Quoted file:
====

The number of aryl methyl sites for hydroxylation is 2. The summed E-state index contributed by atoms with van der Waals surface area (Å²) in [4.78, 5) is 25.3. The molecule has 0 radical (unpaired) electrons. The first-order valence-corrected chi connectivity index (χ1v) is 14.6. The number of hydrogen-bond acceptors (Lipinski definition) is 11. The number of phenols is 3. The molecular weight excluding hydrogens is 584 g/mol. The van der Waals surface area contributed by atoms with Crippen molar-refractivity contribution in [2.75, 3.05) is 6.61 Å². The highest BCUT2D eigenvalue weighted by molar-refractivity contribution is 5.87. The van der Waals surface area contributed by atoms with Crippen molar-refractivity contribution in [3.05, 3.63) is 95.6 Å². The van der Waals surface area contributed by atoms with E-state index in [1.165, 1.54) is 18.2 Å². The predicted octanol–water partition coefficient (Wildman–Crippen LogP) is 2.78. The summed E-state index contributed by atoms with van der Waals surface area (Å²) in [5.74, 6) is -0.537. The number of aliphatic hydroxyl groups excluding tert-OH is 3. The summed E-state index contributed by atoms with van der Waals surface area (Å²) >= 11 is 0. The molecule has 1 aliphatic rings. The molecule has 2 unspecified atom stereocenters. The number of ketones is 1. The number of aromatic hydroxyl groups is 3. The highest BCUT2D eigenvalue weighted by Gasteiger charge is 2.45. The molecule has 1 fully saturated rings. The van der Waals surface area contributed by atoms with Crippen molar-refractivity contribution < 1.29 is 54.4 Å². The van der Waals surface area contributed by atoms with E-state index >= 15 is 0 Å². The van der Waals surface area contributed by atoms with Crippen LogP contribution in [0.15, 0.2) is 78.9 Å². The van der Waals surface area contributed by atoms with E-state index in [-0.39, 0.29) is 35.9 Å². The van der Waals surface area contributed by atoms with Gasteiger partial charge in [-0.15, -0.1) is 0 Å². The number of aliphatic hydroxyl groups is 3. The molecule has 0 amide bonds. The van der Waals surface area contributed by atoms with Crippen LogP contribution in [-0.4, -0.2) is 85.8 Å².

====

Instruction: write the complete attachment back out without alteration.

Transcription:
The number of aryl methyl sites for hydroxylation is 2. The summed E-state index contributed by atoms with van der Waals surface area (Å²) in [4.78, 5) is 25.3. The molecule has 0 radical (unpaired) electrons. The first-order valence-corrected chi connectivity index (χ1v) is 14.6. The number of hydrogen-bond acceptors (Lipinski definition) is 11. The number of phenols is 3. The molecular weight excluding hydrogens is 584 g/mol. The van der Waals surface area contributed by atoms with Crippen molar-refractivity contribution in [2.75, 3.05) is 6.61 Å². The highest BCUT2D eigenvalue weighted by molar-refractivity contribution is 5.87. The van der Waals surface area contributed by atoms with Crippen molar-refractivity contribution in [3.05, 3.63) is 95.6 Å². The van der Waals surface area contributed by atoms with E-state index in [1.165, 1.54) is 18.2 Å². The predicted octanol–water partition coefficient (Wildman–Crippen LogP) is 2.78. The summed E-state index contributed by atoms with van der Waals surface area (Å²) in [5.74, 6) is -0.537. The number of aliphatic hydroxyl groups excluding tert-OH is 3. The summed E-state index contributed by atoms with van der Waals surface area (Å²) >= 11 is 0. The molecule has 1 aliphatic rings. The molecule has 2 unspecified atom stereocenters. The number of ketones is 1. The number of aromatic hydroxyl groups is 3. The highest BCUT2D eigenvalue weighted by Gasteiger charge is 2.45. The molecule has 1 fully saturated rings. The van der Waals surface area contributed by atoms with Crippen molar-refractivity contribution < 1.29 is 54.4 Å². The van der Waals surface area contributed by atoms with E-state index >= 15 is 0 Å². The van der Waals surface area contributed by atoms with Crippen LogP contribution in [0.15, 0.2) is 78.9 Å². The van der Waals surface area contributed by atoms with E-state index in [-0.39, 0.29) is 35.9 Å². The van der Waals surface area contributed by atoms with Gasteiger partial charge in [-0.15, -0.1) is 0 Å². The number of aliphatic hydroxyl groups is 3. The molecule has 0 amide bonds. The van der Waals surface area contributed by atoms with Crippen LogP contribution in [-0.4, -0.2) is 85.8 Å².